Since I’ve begun exploring the small but expanding universe of “museum schools,” I’ve discovered they come in many different flavors. Some are schools actually run in and by a museum (like the Grand Rapids Public Museum School). Some are schools that integrate local museums into their operations (such as the Museum School of Avondale Estates in Decatur, Georgia). Today Dr. Sally C. Krisel, President-Elect of National Association of Gifted Children and Director of Innovative and Advanced Programs at Hall County School System in Georgia, describes yet another variant: a school that behaves like a museum.
For decades educators and researchers have called our attention to the under-representation of economically disadvantaged, culturally different, and limited English proficiency children in programs for gifted students across our nation. There is, of course, the great personal tragedy of unrecognized and undeveloped talent; but, increasingly, this failure of traditional identification methods is becoming a matter of national urgency. Demographics are shifting in the United States. As a result, the numbers of low-income, culturally, linguistically, and/or ethnically diverse/different (CLED) students are increasing in our nation’s schools. We have become a nation where we can no long afford to fail to recognize or nurture the brainpower of any group!
The use of traditional identification procedures is most often cited as the reason for this continued failure to identify gifted children among underrepresented populations. However, another component of identification precedes the misuse or over-reliance on standardized test scores and may be at least as responsible for the underrepresentation of certain groups of children. This component is teacher advocacy, often the gate that gets a child to the assessment phase of the referral process. Training teachers to understand that typical characteristics of giftedness may manifest differently in high-potential and high-ability learners who are CLED, low-income, and/or in some categories of disability is part of the solution. But then we must also be committed to providing exposure to quality educational environments for high-potential students across all racial, ethnic, language, and economic groups so they will have opportunities to demonstrate and further develop their exceptional abilities.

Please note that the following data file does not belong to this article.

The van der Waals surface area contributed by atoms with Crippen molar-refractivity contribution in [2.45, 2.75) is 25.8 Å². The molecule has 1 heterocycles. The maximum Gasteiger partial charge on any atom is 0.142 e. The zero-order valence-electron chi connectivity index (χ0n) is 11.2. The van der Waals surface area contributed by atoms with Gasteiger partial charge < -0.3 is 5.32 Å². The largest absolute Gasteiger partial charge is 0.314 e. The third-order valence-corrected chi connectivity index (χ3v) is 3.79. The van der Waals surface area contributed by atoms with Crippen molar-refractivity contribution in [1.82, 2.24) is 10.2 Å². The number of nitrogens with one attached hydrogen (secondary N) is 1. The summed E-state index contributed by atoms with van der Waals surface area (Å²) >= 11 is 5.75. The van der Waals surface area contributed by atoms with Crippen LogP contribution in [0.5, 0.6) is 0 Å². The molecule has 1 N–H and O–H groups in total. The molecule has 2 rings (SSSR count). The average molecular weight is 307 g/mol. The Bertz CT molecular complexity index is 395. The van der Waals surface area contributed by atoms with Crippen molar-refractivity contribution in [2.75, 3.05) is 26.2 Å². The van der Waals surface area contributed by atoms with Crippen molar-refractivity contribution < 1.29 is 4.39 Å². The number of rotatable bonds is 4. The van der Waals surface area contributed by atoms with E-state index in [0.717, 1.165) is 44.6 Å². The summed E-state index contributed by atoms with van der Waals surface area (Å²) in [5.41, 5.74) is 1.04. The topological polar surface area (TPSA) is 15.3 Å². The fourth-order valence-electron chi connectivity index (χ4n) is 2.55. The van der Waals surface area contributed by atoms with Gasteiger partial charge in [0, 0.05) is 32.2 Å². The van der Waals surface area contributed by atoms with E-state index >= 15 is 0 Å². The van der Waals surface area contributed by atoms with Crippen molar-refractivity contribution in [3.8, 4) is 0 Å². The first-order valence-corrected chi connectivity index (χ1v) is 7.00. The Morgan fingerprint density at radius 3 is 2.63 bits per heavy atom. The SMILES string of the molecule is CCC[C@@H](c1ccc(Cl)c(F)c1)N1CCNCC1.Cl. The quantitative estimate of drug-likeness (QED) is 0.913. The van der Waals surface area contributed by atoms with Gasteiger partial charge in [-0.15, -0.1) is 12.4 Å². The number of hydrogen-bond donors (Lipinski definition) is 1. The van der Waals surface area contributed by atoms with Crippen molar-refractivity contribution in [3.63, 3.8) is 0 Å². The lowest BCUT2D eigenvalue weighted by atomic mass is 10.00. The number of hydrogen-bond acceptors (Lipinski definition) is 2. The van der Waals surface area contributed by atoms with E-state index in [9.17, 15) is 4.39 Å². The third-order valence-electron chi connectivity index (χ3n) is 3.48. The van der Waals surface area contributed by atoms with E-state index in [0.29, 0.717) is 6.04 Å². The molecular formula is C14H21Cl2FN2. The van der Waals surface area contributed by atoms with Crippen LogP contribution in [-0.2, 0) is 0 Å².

In what ways might schools and communities offer a viable model for identifying and cultivating potential in students who have not had ample opportunities to develop their gifts, talents, and potential? I’d like to suggest that museum experiences are one important answer to those questions. And I’ll use the Da Vinci Academy (DVA) in Gainesville, Georgia, as one exciting example of this approach.
|DVA Cave Painters
The most common model for museum schools involves partnerships between schools and area museums. Students visit the museums, benefiting not only from museum resources, but also from enriched curriculum planned collaboratively by their teachers and museum staff. Some partnerships even include schools housed at the museum. There is no doubt that these partnerships can enrich the learning for students from underserved populations, sparking wonder and igniting interests. DVA, however, takes a different approach to museum school education–it IS the museum!